Today, Patrick and Michael are discussing Midnighter 6, originally released November 4th, 2015.
Patrick: I’ve got beef with Harry Potter and the Goblet of Fire. It’s one of my favorite books in the series, largely because of Rowling’s characterization of Alastor Moody. He’s a hard-as-nails, paranoid-but-right nut job, and he gets Harry. Moody understands the severity of the whole Voldemort situation, and he gleefully ushers the narrative into the series end game with a confidence that’s unmatched by anyone else in the book – even Harry. When — spoilers, I guess — Moody reveals himself to really be Barty Crouch Jr., there’s an enormous audience-ally-vacuum. I know I spent the rest of the series desperately looking for someone I could trust as implicitly as I (wrongly) trusted Moody. It’s sort of a genius stroke on Rowling’s part: just like Harry, we will no longer feel even remotely safe in this world. Steve Orlando and Aco have always done a great job of gifting the reader Midnighter’s perspective on the world, through neat little insert panels giving a peek into the inner workings of his fight computer, but they do one better with issue six. While they continue to imbue us with Midnighter’s advantages, it’s in inflicting his weaknesses upon us that their storytelling proves most effective.
It should go without saying for all of these Alternating Currents, but this was such a great twist that I’d really hate to ruin it for anyone. There will be full spoilers for Midnighter 6 going forward. If you haven’t read the first six issues, do yourself a favor and read them right now and then come back to discuss. It’ll be worth your time, I promise.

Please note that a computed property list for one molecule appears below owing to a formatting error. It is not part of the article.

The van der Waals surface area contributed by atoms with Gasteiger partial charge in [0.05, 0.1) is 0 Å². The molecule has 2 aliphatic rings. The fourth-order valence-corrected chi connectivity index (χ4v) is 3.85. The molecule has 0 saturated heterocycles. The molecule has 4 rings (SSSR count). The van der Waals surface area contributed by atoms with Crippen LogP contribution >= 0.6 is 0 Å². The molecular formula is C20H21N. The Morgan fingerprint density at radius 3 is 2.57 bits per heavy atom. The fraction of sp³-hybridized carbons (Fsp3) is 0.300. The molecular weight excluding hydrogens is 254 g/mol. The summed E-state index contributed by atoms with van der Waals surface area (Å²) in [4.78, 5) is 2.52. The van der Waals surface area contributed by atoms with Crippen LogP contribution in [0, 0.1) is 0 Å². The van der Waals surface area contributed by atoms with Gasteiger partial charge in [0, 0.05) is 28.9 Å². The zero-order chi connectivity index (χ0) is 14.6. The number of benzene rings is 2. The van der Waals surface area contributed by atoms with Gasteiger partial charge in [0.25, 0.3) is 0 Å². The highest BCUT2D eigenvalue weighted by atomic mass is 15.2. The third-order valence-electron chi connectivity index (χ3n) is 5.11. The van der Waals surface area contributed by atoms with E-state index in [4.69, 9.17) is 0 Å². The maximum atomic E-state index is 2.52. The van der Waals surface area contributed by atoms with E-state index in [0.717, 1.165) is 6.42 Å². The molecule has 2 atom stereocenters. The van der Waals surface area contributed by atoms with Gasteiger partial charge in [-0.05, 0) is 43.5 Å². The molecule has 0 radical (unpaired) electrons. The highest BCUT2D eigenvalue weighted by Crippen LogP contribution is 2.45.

Back? Great! Fun read, right? OKAY LET’S TALK ABOUT THAT TWIST. Matt is either the person responsible for stealing the Garden tech or works with the team that did. On the surface, that wouldn’t be that much of a gut punch, but Aco and Orlando do their damnedest to tell the sweetest, most earnest story they can revolving around their idyllic relationship.
And actually, maybe “idyllic” isn’t quite the right descriptor there. Matt and Midnighter’s relationship seems to be built on understanding, but isn’t anywhere near the Norman Rockwell fantasy of something we saw in, say Avengers: Age of Ultron. Instead, Midnighter’s idea of a perfect relationship is one that allows he and his partner to travel the world, camping in Garden yurts, drinking in exotic bars, and hiking waterfalls. All while not having to take time off from kicking the shit out of bad guys.
It’s an impossibly sexy and comfortable lifestyle, and because we’re so used to seeing Midnighter succeed, it doesn’t really feel off in the way that it probably should. It’s a beautifully subtle re-calibration of the American Dream: instead of settling down, buying a house and having a baby (or… whatever the American Dream is supposed to be…), Matt and Midnighter continue their adventure together.